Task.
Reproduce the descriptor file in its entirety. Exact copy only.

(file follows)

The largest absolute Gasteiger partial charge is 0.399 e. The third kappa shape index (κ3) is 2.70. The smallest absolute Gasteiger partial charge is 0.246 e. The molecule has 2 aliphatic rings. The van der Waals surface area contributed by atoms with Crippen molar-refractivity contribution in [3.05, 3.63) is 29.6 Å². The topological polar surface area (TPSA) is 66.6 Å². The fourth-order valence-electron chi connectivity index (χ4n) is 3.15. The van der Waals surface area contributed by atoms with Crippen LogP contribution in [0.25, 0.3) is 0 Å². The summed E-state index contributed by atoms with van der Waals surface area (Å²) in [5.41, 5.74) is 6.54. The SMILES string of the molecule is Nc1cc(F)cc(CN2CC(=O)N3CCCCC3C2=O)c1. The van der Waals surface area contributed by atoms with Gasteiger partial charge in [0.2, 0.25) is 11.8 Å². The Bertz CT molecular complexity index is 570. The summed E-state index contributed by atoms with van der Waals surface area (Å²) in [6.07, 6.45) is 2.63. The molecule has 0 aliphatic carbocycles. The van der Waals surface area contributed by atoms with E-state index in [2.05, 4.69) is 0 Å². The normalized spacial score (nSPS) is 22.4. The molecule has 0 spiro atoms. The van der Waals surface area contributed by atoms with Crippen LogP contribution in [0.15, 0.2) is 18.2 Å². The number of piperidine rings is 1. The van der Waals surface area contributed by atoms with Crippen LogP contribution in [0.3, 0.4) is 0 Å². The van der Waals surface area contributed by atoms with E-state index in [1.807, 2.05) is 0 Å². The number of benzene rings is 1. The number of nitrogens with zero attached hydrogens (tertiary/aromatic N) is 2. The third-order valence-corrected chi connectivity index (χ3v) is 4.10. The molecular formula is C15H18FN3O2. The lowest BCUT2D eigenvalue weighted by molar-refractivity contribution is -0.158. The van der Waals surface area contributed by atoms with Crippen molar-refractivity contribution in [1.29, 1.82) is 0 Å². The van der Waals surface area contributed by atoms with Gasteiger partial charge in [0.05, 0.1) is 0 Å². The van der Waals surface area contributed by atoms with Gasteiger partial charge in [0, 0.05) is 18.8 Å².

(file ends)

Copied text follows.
The largest absolute Gasteiger partial charge is 0.399 e. The third kappa shape index (κ3) is 2.70. The smallest absolute Gasteiger partial charge is 0.246 e. The molecule has 2 aliphatic rings. The van der Waals surface area contributed by atoms with Crippen molar-refractivity contribution in [3.05, 3.63) is 29.6 Å². The topological polar surface area (TPSA) is 66.6 Å². The fourth-order valence-electron chi connectivity index (χ4n) is 3.15. The van der Waals surface area contributed by atoms with Crippen LogP contribution in [0.25, 0.3) is 0 Å². The summed E-state index contributed by atoms with van der Waals surface area (Å²) in [5.41, 5.74) is 6.54. The SMILES string of the molecule is Nc1cc(F)cc(CN2CC(=O)N3CCCCC3C2=O)c1. The van der Waals surface area contributed by atoms with Gasteiger partial charge in [0.2, 0.25) is 11.8 Å². The Bertz CT molecular complexity index is 570. The summed E-state index contributed by atoms with van der Waals surface area (Å²) in [6.07, 6.45) is 2.63. The molecule has 0 aliphatic carbocycles. The van der Waals surface area contributed by atoms with E-state index in [2.05, 4.69) is 0 Å². The normalized spacial score (nSPS) is 22.4. The molecule has 0 spiro atoms. The van der Waals surface area contributed by atoms with Crippen LogP contribution in [0.15, 0.2) is 18.2 Å². The number of piperidine rings is 1. The van der Waals surface area contributed by atoms with Crippen LogP contribution in [0.3, 0.4) is 0 Å². The van der Waals surface area contributed by atoms with E-state index in [1.807, 2.05) is 0 Å². The number of benzene rings is 1. The number of nitrogens with zero attached hydrogens (tertiary/aromatic N) is 2. The third-order valence-corrected chi connectivity index (χ3v) is 4.10. The molecular formula is C15H18FN3O2. The lowest BCUT2D eigenvalue weighted by molar-refractivity contribution is -0.158. The van der Waals surface area contributed by atoms with Crippen molar-refractivity contribution in [1.29, 1.82) is 0 Å². The van der Waals surface area contributed by atoms with Gasteiger partial charge in [0.05, 0.1) is 0 Å². The van der Waals surface area contributed by atoms with Gasteiger partial charge in [0, 0.05) is 18.8 Å².